Was Kobe Bryant assassinated by the NBA or Big Pharma? No, that's not true: This is a tasteless hoax being perpetrated by a conspiracy theorist who offered no evidence to support his accusations.
The claims originated from a series of videos published by Dr. Umar Johnson on January 28, 2020, one of which was titled "Kobe Bryant's death stream, by Dr Umar Johnson" (archived here). It opened:
Users on social media only saw this:
Johnson, a Ph.D., is a Pan African speaker who bills himself on his website as "the most requested Black scholar in America."
Johnson made several disturbing claims in his recent videos (another one can be seen here). In one video, he shared his belief that there are three suspects in the death of Kobe Bryant. The NBA superstar and eight others were killed on January 26, 2020, when the helicopter they were flying in crashed in thick fog in Calabasas, California, according to the Los Angeles Times.
In a video, Johnson said, "The National Basketball Association is a suspect in Dr. Umar's investigation."
He went on to say, "My second suspect is the pharmaceutical industry." He repeated the phrase "pharmaceutical industry" three more times, before adding, "The Rockefeller Council on Foreign Relations and Trilateral Commission" is also to blame in the victims' deaths.
Johnson offered no evidence to support these assertions, but he claimed the NBA was upset that Bryant was starting a rival league in what Johnson called "red China."
"Kobe Bryant's business ventures posed a threat to the NBA's success," Johnson said.
Bryant was massively popular in China, and it was well known he was interested in growing the sport there. Yet there is no reporting to suggest he was trying to start a rival league in China.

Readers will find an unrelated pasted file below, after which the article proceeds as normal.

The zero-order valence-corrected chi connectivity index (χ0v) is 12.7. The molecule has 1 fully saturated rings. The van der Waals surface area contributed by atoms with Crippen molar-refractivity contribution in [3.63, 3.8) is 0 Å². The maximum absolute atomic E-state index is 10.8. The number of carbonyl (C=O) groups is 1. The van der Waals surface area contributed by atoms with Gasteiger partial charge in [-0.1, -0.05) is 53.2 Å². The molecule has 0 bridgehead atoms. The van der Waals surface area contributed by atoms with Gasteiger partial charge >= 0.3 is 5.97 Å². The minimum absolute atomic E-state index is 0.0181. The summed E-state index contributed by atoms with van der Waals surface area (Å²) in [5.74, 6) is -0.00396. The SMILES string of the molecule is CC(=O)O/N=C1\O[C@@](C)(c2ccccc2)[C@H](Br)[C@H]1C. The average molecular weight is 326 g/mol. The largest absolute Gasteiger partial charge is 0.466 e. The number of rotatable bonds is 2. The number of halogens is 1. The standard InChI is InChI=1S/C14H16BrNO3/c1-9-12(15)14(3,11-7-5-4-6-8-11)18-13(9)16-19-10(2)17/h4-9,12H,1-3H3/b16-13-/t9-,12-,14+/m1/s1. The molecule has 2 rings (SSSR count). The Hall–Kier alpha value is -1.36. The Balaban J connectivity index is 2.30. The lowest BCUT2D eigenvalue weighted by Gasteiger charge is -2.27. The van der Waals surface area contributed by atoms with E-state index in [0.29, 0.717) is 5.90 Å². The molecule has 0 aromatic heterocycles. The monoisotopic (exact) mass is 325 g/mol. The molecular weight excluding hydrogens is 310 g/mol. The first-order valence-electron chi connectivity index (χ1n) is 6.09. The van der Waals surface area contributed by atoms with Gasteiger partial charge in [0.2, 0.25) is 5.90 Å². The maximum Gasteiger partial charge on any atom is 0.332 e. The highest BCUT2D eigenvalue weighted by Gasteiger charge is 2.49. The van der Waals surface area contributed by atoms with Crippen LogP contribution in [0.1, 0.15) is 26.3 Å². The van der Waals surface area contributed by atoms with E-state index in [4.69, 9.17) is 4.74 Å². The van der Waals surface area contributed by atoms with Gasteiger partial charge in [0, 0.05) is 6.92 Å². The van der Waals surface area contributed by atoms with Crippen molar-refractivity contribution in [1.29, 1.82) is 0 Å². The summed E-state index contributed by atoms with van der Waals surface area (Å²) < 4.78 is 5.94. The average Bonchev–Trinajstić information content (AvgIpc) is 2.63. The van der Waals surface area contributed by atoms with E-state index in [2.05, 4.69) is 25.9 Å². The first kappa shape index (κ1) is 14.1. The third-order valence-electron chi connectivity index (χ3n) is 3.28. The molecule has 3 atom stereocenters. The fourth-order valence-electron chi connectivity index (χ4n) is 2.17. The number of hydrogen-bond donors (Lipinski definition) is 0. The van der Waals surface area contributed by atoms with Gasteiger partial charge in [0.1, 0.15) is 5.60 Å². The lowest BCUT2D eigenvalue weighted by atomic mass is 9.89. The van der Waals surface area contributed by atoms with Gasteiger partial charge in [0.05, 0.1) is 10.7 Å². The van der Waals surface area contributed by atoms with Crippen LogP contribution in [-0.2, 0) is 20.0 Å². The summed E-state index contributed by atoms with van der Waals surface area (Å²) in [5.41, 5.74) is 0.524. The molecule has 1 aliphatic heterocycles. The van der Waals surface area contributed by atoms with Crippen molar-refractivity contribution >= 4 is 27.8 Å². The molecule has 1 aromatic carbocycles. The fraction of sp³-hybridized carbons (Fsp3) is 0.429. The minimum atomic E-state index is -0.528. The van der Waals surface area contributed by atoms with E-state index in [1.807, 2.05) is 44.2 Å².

Johnson later said Bryant was locked in a legal battle with "big pharma" over the right to use the phrase "Black Mamba." While it's true that Bryant had been battling a company, Hi-Tech Pharmaceuticals, over the rights to use his famous nickname, the company produces dietary and weight loss supplements. It is not a "big pharma" biomedical company that is on par with the likes of Eli Lilly, Pfizer, or Merck & Co.
Johnson's video clip ended before he may have explained why he believed the "Trilateral Commission," a discussion group founded by David Rockefeller in 1973, is also a suspect in his mind.
In 2018, The Philadelphia Inquirer reported that Johnson was facing discipline from Pennsylvania's Board of Psychology for possibly failing to have a license. The paper said:
The state Bureau of Professional and Occupational Affairs has charged Johnson, known as "Dr. Umar," with portraying himself on his website as a psychologist who practices counseling services without a state license to do either. If that is proved, the board could levy fines and order Johnson to pay for the cost of the investigation.
In 2017, The Root confirmed that Johnson had a Ph.D. in clinical psychology from Philadelphia College of Osteopathic Medicine. The article linked to a certificate from the National Student Clearinghouse, which the author used for degree verification.
The Inquirer said Johnson is a polarizing figure with controversial views:
Many social media users have lambasted his political and philosophical views, among them strong condemnations of homosexuality, interracial marriage, and ADHD medication.
Johnson's video musings on Kobe Bryant should not be taken seriously. They offer no evidence to support his wild assertions.
We wrote about fake news on YouTube before. Here are our most recent articles that mention the site:
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